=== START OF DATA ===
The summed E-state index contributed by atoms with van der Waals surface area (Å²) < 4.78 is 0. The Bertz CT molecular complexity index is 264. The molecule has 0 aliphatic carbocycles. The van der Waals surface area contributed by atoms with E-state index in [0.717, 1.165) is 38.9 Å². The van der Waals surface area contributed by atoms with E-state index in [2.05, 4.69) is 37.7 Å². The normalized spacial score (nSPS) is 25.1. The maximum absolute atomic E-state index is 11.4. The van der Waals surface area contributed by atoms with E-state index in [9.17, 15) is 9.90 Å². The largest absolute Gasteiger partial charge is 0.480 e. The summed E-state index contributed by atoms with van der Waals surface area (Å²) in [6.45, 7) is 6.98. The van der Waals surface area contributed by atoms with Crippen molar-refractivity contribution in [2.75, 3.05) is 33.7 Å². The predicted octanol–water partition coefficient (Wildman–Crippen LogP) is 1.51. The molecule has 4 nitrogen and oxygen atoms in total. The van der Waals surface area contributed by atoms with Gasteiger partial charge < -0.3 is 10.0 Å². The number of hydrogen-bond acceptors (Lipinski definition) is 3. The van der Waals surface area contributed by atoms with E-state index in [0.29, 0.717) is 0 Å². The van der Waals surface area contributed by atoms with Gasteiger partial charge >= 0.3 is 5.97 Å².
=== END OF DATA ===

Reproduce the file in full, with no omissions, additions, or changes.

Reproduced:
The summed E-state index contributed by atoms with van der Waals surface area (Å²) < 4.78 is 0. The Bertz CT molecular complexity index is 264. The molecule has 0 aliphatic carbocycles. The van der Waals surface area contributed by atoms with E-state index in [0.717, 1.165) is 38.9 Å². The van der Waals surface area contributed by atoms with E-state index in [2.05, 4.69) is 37.7 Å². The normalized spacial score (nSPS) is 25.1. The maximum absolute atomic E-state index is 11.4. The van der Waals surface area contributed by atoms with E-state index in [9.17, 15) is 9.90 Å². The largest absolute Gasteiger partial charge is 0.480 e. The summed E-state index contributed by atoms with van der Waals surface area (Å²) in [6.45, 7) is 6.98. The van der Waals surface area contributed by atoms with Crippen molar-refractivity contribution in [2.75, 3.05) is 33.7 Å². The predicted octanol–water partition coefficient (Wildman–Crippen LogP) is 1.51. The molecule has 4 nitrogen and oxygen atoms in total. The van der Waals surface area contributed by atoms with Gasteiger partial charge < -0.3 is 10.0 Å². The number of hydrogen-bond acceptors (Lipinski definition) is 3. The van der Waals surface area contributed by atoms with E-state index in [0.29, 0.717) is 0 Å². The van der Waals surface area contributed by atoms with Gasteiger partial charge >= 0.3 is 5.97 Å².